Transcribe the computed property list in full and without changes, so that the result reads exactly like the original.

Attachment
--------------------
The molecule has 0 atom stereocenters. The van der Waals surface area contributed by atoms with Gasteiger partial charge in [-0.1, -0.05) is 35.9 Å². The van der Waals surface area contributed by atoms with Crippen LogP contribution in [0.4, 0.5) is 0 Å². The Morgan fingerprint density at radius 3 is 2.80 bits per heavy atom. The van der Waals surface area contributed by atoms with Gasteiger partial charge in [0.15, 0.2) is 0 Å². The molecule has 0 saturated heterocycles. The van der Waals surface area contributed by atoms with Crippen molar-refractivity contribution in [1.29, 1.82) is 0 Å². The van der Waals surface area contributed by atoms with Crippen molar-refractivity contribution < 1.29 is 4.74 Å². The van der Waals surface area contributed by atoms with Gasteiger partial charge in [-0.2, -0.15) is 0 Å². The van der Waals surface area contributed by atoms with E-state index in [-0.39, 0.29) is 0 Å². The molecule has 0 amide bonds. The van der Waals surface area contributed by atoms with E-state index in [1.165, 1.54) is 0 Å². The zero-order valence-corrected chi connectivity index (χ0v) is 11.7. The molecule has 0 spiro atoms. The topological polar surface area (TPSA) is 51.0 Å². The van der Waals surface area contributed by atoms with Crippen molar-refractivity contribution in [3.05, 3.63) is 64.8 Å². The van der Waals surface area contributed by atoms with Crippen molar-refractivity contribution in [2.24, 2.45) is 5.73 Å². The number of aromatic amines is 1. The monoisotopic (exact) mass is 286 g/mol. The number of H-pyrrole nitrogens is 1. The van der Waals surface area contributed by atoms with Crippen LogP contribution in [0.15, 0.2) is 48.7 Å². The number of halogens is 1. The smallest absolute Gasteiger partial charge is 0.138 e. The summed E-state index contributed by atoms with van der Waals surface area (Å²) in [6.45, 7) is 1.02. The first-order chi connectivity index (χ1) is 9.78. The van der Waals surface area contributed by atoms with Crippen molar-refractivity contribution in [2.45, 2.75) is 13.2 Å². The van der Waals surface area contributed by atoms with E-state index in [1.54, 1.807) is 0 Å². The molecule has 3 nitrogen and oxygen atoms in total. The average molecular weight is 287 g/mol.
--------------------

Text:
The molecule has 0 atom stereocenters. The van der Waals surface area contributed by atoms with Gasteiger partial charge in [-0.1, -0.05) is 35.9 Å². The van der Waals surface area contributed by atoms with Crippen LogP contribution in [0.4, 0.5) is 0 Å². The Morgan fingerprint density at radius 3 is 2.80 bits per heavy atom. The van der Waals surface area contributed by atoms with Gasteiger partial charge in [0.15, 0.2) is 0 Å². The molecule has 0 saturated heterocycles. The van der Waals surface area contributed by atoms with Crippen molar-refractivity contribution in [1.29, 1.82) is 0 Å². The van der Waals surface area contributed by atoms with Crippen molar-refractivity contribution < 1.29 is 4.74 Å². The van der Waals surface area contributed by atoms with Gasteiger partial charge in [-0.2, -0.15) is 0 Å². The van der Waals surface area contributed by atoms with E-state index in [-0.39, 0.29) is 0 Å². The molecule has 0 amide bonds. The van der Waals surface area contributed by atoms with E-state index in [1.165, 1.54) is 0 Å². The zero-order valence-corrected chi connectivity index (χ0v) is 11.7. The molecule has 0 spiro atoms. The topological polar surface area (TPSA) is 51.0 Å². The van der Waals surface area contributed by atoms with Crippen molar-refractivity contribution in [3.05, 3.63) is 64.8 Å². The van der Waals surface area contributed by atoms with Crippen molar-refractivity contribution in [2.24, 2.45) is 5.73 Å². The number of aromatic amines is 1. The monoisotopic (exact) mass is 286 g/mol. The number of H-pyrrole nitrogens is 1. The van der Waals surface area contributed by atoms with Crippen LogP contribution in [0.15, 0.2) is 48.7 Å². The number of halogens is 1. The smallest absolute Gasteiger partial charge is 0.138 e. The summed E-state index contributed by atoms with van der Waals surface area (Å²) in [6.45, 7) is 1.02. The first-order chi connectivity index (χ1) is 9.78. The van der Waals surface area contributed by atoms with Crippen molar-refractivity contribution in [2.45, 2.75) is 13.2 Å². The van der Waals surface area contributed by atoms with E-state index in [1.54, 1.807) is 0 Å². The molecule has 3 nitrogen and oxygen atoms in total. The average molecular weight is 287 g/mol.